The 9 Commandments

There are many people who even when studying the Way of the Martial Arts, thinks that these skills will not be useful in real situations. In fact, the true Way of the Martial Arts is to train so that these skills are useful at any time, and to teach these skills so that they will be useful in all things…

For those who study my martial art, there are rules for putting it into practice.

1. Think without dishonesty.

2. Forge yourself in the Way.

3. Touch upon all of the arts.

4. Know the Ways of all occupations.

5. Know the advantages and disadvantages of everything.

6. Develop a discerning eye in all matters.

7. Understand what cannot be seen by the eye.

8. Pay attention to even small things.

9. Do not involve yourself with the impractical.

Book of Five Rings

This is the excerpt from the book that graces the back cover of my copy of the William Scott Wilson translation of the Book of Five Rings. A great list. A great guidepost. They are more instructions on how to think and how to develop your mind, rather than rules that shouldn’t be broken.

I want to just focus on a few of these.

2. Forge yourself in the Way. The same way you forge a friendship, forge yourself in the Way of the samurai. Become one with it. Be synonymous with the practice. If there is one thing I’ve learned from this last month of study, is that if you live by this code, you will be better off. That is a fact, not an opinion. This code is about behaving in a way that makes you proud. It’s about self-discipline. It’s about honor. It’s about winning.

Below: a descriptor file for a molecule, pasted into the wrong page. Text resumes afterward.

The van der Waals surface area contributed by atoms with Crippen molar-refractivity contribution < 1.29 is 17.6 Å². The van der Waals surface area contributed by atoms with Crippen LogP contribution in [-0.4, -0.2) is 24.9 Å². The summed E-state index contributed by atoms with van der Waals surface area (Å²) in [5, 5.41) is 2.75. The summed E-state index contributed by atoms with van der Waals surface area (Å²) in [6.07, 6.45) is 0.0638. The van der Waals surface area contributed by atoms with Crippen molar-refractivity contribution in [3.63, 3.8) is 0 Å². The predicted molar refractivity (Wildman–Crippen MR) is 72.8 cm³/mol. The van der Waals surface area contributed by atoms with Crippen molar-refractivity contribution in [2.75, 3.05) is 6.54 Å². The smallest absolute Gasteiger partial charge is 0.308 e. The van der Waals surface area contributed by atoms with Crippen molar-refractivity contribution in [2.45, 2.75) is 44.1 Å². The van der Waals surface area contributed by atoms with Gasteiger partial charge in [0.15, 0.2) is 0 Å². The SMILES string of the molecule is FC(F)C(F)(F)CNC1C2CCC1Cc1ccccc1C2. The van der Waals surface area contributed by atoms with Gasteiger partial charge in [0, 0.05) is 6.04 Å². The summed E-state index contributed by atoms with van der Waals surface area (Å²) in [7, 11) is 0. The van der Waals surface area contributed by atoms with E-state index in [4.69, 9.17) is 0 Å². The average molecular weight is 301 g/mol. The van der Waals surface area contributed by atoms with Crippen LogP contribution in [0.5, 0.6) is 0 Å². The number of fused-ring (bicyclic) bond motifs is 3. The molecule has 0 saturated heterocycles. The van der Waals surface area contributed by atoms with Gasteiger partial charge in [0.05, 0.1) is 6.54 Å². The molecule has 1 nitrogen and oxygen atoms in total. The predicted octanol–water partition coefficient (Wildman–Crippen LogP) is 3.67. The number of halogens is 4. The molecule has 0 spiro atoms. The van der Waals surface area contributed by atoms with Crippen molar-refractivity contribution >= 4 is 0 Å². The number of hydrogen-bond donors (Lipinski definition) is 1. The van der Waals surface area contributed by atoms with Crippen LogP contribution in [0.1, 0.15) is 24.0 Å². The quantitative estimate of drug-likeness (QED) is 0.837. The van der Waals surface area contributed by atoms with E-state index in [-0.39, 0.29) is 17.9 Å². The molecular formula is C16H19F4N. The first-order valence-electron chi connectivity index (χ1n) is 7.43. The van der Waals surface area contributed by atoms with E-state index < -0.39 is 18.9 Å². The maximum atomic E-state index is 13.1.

5. Know the advantages and disadvantages of everything. This may sound crazy and broad. But if you think about it, it’s pretty practical. If you have a value set that is burned into your brain, when an opportunity arises, you should understand pretty quickly, what the advantages and disadvantages to you are…the entire big picture. Take a step back, take a breath, draw a t-chart if you need to and write plusses on one side and minuses on the other. Then react accordingly. If it’s good, you go after it. If it’s bad, you don’t.  

6. Develop a discerning eye in all matters. If a person has a discerning eye, they are particularly good at judging the quality of something. That’s products. That’s places to live. That’s a job offer. That’s a lead on a sale. That’s people you meet. When I meet someone, I know within 30 seconds whether or not I want to spend time with that person. Yet sometimes I lie to myself. I try to convince myself someone is quality, even though deep down I know they are not. We all have that discerning eye inside of us, that gut feel, that instinct, but we let our brain or our desires cloud our natural feelings. Give your discerning eye it’s proper respect and you’ll save yourself a lot of time and heartache.

9. Don’t involve yourself with the impractical. Love this. Always remind yourself of this. This is NOT saying to cut out things that you like to do that aren’t achieving some goal you set out to achieve. You need things in your life that give you joy, even mindless pleasure. This is saying that there are things in your life that are depleting you of energy, not getting you anywhere, and not adding any value at all. Eliminate those things from your life.

Think about each one on the list and what it means to you. This is the way. This is the path.